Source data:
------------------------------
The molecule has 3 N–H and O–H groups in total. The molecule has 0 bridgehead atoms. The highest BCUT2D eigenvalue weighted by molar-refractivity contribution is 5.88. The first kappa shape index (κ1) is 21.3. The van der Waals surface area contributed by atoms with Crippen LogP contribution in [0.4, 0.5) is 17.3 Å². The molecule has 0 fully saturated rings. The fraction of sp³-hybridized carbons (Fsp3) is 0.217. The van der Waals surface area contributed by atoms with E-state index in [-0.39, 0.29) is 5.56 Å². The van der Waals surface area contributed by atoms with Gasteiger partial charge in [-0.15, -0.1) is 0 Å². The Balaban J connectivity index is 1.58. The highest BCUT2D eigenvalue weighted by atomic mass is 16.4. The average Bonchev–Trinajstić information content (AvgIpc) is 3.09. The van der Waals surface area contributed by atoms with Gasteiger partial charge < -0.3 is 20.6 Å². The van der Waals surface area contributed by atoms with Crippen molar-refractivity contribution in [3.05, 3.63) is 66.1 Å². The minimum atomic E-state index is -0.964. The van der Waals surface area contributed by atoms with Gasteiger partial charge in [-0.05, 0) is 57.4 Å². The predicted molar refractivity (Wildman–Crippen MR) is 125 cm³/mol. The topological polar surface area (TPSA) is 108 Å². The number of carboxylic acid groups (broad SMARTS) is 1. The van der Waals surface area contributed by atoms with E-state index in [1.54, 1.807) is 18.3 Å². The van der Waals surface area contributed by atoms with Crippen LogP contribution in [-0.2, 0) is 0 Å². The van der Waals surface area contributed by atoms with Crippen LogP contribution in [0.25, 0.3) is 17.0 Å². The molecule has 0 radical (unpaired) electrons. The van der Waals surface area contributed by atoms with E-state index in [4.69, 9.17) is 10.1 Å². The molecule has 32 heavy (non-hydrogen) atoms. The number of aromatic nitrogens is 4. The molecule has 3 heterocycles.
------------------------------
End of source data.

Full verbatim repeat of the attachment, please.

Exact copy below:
The molecule has 3 N–H and O–H groups in total. The molecule has 0 bridgehead atoms. The highest BCUT2D eigenvalue weighted by molar-refractivity contribution is 5.88. The first kappa shape index (κ1) is 21.3. The van der Waals surface area contributed by atoms with Crippen LogP contribution in [0.4, 0.5) is 17.3 Å². The molecule has 0 fully saturated rings. The fraction of sp³-hybridized carbons (Fsp3) is 0.217. The van der Waals surface area contributed by atoms with E-state index in [-0.39, 0.29) is 5.56 Å². The van der Waals surface area contributed by atoms with Gasteiger partial charge in [-0.15, -0.1) is 0 Å². The Balaban J connectivity index is 1.58. The highest BCUT2D eigenvalue weighted by atomic mass is 16.4. The average Bonchev–Trinajstić information content (AvgIpc) is 3.09. The van der Waals surface area contributed by atoms with Gasteiger partial charge < -0.3 is 20.6 Å². The van der Waals surface area contributed by atoms with Crippen molar-refractivity contribution in [3.05, 3.63) is 66.1 Å². The minimum atomic E-state index is -0.964. The van der Waals surface area contributed by atoms with Gasteiger partial charge in [-0.05, 0) is 57.4 Å². The predicted molar refractivity (Wildman–Crippen MR) is 125 cm³/mol. The topological polar surface area (TPSA) is 108 Å². The number of carboxylic acid groups (broad SMARTS) is 1. The van der Waals surface area contributed by atoms with E-state index in [1.54, 1.807) is 18.3 Å². The van der Waals surface area contributed by atoms with Crippen LogP contribution in [-0.2, 0) is 0 Å². The van der Waals surface area contributed by atoms with Crippen LogP contribution in [0.25, 0.3) is 17.0 Å². The molecule has 0 radical (unpaired) electrons. The van der Waals surface area contributed by atoms with E-state index in [4.69, 9.17) is 10.1 Å². The molecule has 32 heavy (non-hydrogen) atoms. The number of aromatic nitrogens is 4. The molecule has 3 heterocycles.